Sunrise XP uses files generated by the user with directions on what and how to download websites. These files are called SXLs, which stands for Sunrise XP List. When you start Sunrise XP for the first time, you'll be presented with a blank SXL. First, though, Figure 1 (see bottom of this section) shows what a sample SXL looks like with all the information already entered to give you an idea of where we’re going. I have also posted this SXL if you would like to work directly with the sample SXL at some point later.
The SXL can have as many or as few documents as you wish; in this example, there are seventeen listed (seventeen rows). Note that by the term “document”, I’m referring to a specific group of web pages listed in the SXL; depending on the “link depth” that is selected (seventh column), each main “document” could have hundreds of linked web pages below it. As you can see, some of these can get pretty large—a function of downloaded pictures and many many links! Unless you have lots of room in your RAM, I encourage you to load the Plucker documents on your external memory card—more on that later.
OK, let’s go back to your blank SXL. The first thing you'll want to do is edit the default properties for new documents. Select "Edit --> Default Properties" and the Default Document Properties Box will come up (Figure 2)
Remember, these are just defaults; ANY of them can be changed later as needed for individual documents on a case-by-case basis. But try to set the defaults to what works best for your needs, as I describe below.
If it’s not already displayed, click the first tab, “Main” at the top. Leave all the blank settings under “Document” and “Source” as-is for now. Those will be changed from document to document. Under “Image Settings” you have choices for the quality of images as viewed in Plucker. As you can imagine, the quality, size and coloration of images will influence the size of the document files. To get an idea of how these different image qualities appear, visit http://plkr.org/gal
to see screenshots showing different bit-per-pixel (bbp) resolutions. Naturally, your PDA hardware may limit the quality, especially with an older or lo-res unit. You can select “no images” as a default if you don’t foresee yourself displaying them. If you have a recent model PDA with high resolution (with pixel counts 320 x 320 or 480 x 320), I recommend you select “Thousands of Colors (16 bpp). Otherwise, select what is most appropriate for your hardware. Remember, all these can be changed later.
Max. Size refers to the size of the pictures in the web site. For now, let’s make the default 300 x 300. Also, let’s check the box for “Include Full-Size Alternate Images.” This means that if you do have an image that is too large to be displayed full-size on your screen, you can click on that image in Plucker to see the full size image, after which you can pan Left-Right-Up-Down to see it at full size.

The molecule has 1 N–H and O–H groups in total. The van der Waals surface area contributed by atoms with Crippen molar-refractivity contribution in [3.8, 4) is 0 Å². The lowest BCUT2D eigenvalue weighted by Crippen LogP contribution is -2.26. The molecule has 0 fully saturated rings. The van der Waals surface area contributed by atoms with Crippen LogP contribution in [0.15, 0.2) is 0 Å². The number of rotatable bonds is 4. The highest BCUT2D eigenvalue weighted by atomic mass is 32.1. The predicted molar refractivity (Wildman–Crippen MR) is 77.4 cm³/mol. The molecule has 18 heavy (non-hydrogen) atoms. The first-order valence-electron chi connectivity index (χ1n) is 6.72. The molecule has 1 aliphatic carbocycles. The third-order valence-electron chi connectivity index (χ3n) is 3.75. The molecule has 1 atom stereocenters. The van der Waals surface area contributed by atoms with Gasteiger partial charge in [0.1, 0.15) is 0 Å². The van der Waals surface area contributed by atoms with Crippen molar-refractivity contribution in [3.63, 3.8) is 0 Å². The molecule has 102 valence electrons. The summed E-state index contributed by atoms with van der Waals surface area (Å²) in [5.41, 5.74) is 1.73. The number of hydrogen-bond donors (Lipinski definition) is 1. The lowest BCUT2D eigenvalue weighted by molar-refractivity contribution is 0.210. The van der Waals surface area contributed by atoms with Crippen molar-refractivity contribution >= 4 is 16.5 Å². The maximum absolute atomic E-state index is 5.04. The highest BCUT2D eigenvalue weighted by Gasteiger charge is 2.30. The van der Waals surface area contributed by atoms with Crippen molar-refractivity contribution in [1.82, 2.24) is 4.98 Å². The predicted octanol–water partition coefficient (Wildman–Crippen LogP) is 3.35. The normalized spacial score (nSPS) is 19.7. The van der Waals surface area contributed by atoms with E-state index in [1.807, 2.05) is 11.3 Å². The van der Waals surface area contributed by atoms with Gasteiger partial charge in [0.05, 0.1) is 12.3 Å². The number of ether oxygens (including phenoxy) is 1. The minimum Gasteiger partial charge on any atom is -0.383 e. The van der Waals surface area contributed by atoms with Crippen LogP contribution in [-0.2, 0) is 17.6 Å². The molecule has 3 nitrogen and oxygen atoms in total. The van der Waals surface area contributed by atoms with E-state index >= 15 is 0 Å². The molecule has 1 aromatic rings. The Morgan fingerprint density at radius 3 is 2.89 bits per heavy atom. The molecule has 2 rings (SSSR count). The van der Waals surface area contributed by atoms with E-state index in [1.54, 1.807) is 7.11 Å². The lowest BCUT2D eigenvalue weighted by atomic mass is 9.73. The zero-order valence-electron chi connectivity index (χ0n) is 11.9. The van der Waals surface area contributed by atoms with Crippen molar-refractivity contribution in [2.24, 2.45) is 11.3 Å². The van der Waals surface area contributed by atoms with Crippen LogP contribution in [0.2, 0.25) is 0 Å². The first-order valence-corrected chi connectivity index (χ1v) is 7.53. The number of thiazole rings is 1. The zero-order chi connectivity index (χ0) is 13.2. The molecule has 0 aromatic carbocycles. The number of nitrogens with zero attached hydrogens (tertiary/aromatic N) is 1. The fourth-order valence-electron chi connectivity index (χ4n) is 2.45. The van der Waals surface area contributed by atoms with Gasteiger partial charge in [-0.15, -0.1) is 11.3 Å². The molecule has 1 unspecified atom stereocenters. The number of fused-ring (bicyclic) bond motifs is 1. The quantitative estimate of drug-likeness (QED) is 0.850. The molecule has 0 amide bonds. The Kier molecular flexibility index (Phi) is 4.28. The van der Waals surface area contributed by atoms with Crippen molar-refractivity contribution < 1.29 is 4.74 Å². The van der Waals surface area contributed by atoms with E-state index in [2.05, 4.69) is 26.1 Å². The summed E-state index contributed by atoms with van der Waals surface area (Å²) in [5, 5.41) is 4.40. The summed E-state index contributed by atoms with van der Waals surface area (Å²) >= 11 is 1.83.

OK, let’s check out the next tab (Output). Let’s assume that we don’t have a default schedule for updates in the first box, since some web sites you might want to download daily, others weekly, others every time, etc. You will want a destination, however, designated in the second box. You’ll note that you have a choice to either set up your Sunrise output to be automatically installed at HotSync, or else to simply be put in a folder somewhere on your PC (in which case you would need to manually load the files onto your PDA). Most of us using the Palm OS are going to want to load our documents directly to the PDA/expansion card during HotSync just as AvantGo does, so let’s assume the HotSync choice is selected. As Laurens’ help files state, Vade Mecum users (Pocket PC) have to output the document to a memory card or use ActiveSync or a third-party tool such as MobSync to transfer the documents to your device.
OK, but now where will we want to put this content? You have to designate a repository for the documents. So under “Destinations,” click “New.” For Palm users, the drop-down to the right of the word HotSync gives you a choice of RAM or expansion card. If you have one, I encourage you to keep stuff on the card unless it’s important/private material and warrants backing up. You have other choices if you pick internal RAM—your documents can be launched in the Palm OS launcher independent of Plucker, and you can have the Plucker documents backed up during HotSync. If you click OK, you should now see your destination in the box.
The next tab at the top, “Feed”, influences how RSS/Atom feeds are handled. Let’s leave this alone for now; you may want to vary this stuff on a case-by-case business. The last tab, “Advanced” can also stay as-is for now as well, we’ll discuss these features later when we configure documents. If you determine later that particular settings fit your needs better, modify those defaults at that time, and with each new Document, your default settings will be automatically entered.
There are also some general program settings on the menu under View --> Preferences. These settings control how the Program Interface works and the proxy server settings (which ideally don’t need to be messed with), and I’ll let you figure out the interface settings yourself—mostly minor tweaks. The only important setting at this stage is the “Maximum Active Updates” setting. You can simultaneously update from 1-5 documents at a time, depending upon your processing resources and bandwidth availability. I have an old clunker of a computer, so I only set it for one at a time. YMMV.